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Action Item: 2.2 Proposal (Distractions)

From: Kynn Bartlett <kynn-edapta@idyllmtn.com>
Date: Mon, 12 Mar 2001 15:49:24 +0100
Message-Id: <a05010404b6d29209b390@[]>
To: w3c-wai-gl@w3.org
This was another action item from Boston face-to-face.  The goal wsa
to try to make this clearer, make it a "positive" if possible, not a
"thou shalt not", explain the difference between -desired- animation
and -undesired- animation, and hopefully make it something Cynthia
doesn't hate.  Dunno if I succeeded. :)

BTW, note that I am flailing around for a good term; your thoughts on
terminology are welcome.

Action Item:  Rewrite 2.2, make cynthia like it, turn it around to a positive

2.2  Use distractive presentations only when it is necessary to capture the
      user's attention.

      <!-- note:  need a better term than "distractive presentations" -- I
      had originally written "distractive elements" but "elements" is a reserved
      word in markup and thus would be confusing to use in this context,
      perhaps -->

      <glossary>Distractive presentations</glossary> are design elements which
      interfere with the user's abilities to concentrate on a user-selected
      action, such as entering data, reading/hearing text, and so on.

      Presentation forms which cause distraction vary based on the type
      of communication employed.  Visual distraction elements are based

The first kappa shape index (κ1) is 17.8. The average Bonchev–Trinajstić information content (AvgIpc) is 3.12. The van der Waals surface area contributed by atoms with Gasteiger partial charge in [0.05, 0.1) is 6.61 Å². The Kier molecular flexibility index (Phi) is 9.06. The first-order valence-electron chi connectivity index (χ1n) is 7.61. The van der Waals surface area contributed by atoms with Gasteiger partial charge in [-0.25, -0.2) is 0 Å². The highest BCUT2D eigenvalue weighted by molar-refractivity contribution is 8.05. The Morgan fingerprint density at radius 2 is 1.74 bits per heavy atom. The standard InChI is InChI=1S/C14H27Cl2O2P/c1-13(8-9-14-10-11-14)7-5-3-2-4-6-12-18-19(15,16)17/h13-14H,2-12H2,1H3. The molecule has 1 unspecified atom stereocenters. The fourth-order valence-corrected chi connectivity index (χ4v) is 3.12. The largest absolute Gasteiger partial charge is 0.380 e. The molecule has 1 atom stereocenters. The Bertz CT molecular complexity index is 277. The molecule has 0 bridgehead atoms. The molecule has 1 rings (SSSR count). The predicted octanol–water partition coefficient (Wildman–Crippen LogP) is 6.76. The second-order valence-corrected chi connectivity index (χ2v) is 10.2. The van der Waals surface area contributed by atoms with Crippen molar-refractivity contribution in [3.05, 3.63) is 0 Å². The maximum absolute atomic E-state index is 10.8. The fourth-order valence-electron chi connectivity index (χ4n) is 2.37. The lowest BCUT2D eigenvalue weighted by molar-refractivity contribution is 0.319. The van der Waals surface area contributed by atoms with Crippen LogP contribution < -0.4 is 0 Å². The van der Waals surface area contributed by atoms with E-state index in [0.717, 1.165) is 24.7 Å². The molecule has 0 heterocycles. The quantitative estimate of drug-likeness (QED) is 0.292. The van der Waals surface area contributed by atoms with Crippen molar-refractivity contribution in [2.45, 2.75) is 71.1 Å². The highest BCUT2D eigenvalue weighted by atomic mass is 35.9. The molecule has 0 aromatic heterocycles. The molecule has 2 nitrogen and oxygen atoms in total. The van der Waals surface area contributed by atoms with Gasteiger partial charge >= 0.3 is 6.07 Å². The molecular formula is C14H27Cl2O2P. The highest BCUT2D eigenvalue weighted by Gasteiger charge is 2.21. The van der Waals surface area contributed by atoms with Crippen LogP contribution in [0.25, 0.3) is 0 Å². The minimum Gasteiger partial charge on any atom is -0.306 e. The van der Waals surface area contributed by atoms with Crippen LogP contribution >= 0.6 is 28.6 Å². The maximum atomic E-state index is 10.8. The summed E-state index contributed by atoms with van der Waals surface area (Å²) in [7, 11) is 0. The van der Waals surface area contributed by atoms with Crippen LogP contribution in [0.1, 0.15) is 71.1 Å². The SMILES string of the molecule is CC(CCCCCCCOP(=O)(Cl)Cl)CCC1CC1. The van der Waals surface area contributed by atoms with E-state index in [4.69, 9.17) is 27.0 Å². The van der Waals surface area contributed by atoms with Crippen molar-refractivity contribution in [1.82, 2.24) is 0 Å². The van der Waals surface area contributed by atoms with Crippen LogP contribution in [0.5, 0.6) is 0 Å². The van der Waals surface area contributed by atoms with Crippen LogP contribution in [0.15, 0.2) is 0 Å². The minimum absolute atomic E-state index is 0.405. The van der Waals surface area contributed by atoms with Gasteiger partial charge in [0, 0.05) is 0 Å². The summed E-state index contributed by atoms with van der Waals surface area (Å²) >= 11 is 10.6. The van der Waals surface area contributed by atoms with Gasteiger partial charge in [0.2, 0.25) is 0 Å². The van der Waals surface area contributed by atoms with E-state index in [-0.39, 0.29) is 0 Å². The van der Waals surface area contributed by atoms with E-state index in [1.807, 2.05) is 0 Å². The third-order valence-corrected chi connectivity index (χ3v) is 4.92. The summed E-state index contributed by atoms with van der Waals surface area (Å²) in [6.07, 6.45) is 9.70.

upon movement, such as animation effects.  Sound distractions
      <!-- ideas for this? -->.  Multimedia presentations combine one or
      more of these techniques.

      Because distractive presentations make it harder for the user to
      perform a task, they should be used only when there is a specific
      need to capture the user's attention.  For example, <glossary>alerts
      </glossary> should use distractive techniques, and distractive
      techniques may prove useful for highlighting specific changes
      or to provide context for user input (such as an animated cursor

      Note:  There is no one standard to say what would be a distraction
      for any given user; people are individuals and what may be a
      major distraction to one person might be easily ignored by others.

Kynn Bartlett <kynn@idyllmtn.com>
Received on Monday, 12 March 2001 10:16:02 UTC

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